When young people are invited to explore topics that matter to them, be prepared for editorial challenges, ethical dilemmas, and controversy once the story airs. In some ways, that’s how you know young people are taking on deep and meaningful questions. Here are three key questions to talk about with young people in advance, in order to set some policies to govern how you’ll work.
1. How do you maintain a firewall between the editorial and business sides of youth media production? It is always a good idea to sit down as a group of adult and youth producers to discuss specific scenarios where pressure from funders or outlets or school administration or even an editor’s personal politics might encroach upon content, and together answer, “What will we do?”
2. Is it worthwhile to pursue stories from a youth perspective that might reflect poorly on young people, and if so, why and how? Youth Radio editors feel strongly that difficult stories are among the most important to tell. The commentary where a teenager whose father is gay grapples with his own homophobia. The story from a girl who’s not sure if she’s ready to let go of the privilege her wavy hair brings by switching to dreadlocks. The perspective from a young man who condemns the shield law protecting journalists’ anonymous sources because he says it’s been used against him to protect racist police. These kinds of stories reveal complexities in young people’s lives and invite rich discussions among youth producers, their adult collaborators, and audiences.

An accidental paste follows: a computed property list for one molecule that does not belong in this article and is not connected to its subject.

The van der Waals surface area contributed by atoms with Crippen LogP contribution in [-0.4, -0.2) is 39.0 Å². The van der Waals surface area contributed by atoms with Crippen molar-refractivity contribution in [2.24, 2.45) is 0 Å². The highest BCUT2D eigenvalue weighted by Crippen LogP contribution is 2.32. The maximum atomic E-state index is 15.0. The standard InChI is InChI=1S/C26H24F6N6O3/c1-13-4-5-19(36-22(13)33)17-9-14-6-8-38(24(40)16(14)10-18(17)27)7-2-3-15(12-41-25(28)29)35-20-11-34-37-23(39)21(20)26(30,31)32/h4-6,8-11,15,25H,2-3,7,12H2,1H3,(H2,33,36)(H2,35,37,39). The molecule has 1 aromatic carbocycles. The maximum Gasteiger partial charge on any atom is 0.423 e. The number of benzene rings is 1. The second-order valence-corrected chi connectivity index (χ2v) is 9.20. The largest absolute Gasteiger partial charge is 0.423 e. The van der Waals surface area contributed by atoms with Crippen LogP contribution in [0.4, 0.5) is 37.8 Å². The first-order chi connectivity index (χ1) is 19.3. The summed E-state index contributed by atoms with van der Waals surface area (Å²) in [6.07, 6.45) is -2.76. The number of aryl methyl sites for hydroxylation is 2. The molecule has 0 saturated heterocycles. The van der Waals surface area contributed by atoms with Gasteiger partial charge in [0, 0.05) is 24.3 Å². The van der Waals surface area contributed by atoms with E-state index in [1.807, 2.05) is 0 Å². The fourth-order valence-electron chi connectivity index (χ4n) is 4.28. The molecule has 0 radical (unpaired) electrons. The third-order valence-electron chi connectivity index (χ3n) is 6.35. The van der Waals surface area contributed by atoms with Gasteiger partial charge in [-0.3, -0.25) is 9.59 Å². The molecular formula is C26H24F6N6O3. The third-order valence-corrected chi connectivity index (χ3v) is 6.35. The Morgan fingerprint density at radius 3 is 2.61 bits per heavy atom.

3. Do you offer protection for young people who might face trouble for going on record about their experiences, and if so, in what forms? Youth Radio has walked away from broadcast opportunities when an outlet insisted on using a source’s first and last name, and when we collaboratively determined that doing so would present too great a risk. Overall, adult editors do not see it is as their role to make decisions on behalf of young people about the stories they want to tell—only to facilitate tough conversations about possible intended and unintended consequences of making any given story public, and about how a young person might frame a narrative in such a way that counters conclusions listeners might otherwise draw. It would be naïve, though, to claim that anyone can fully control how audiences receive, interpret, and repurpose any author’s creative output, and that is perhaps among the most important lessons young people learn when they produce media for public release.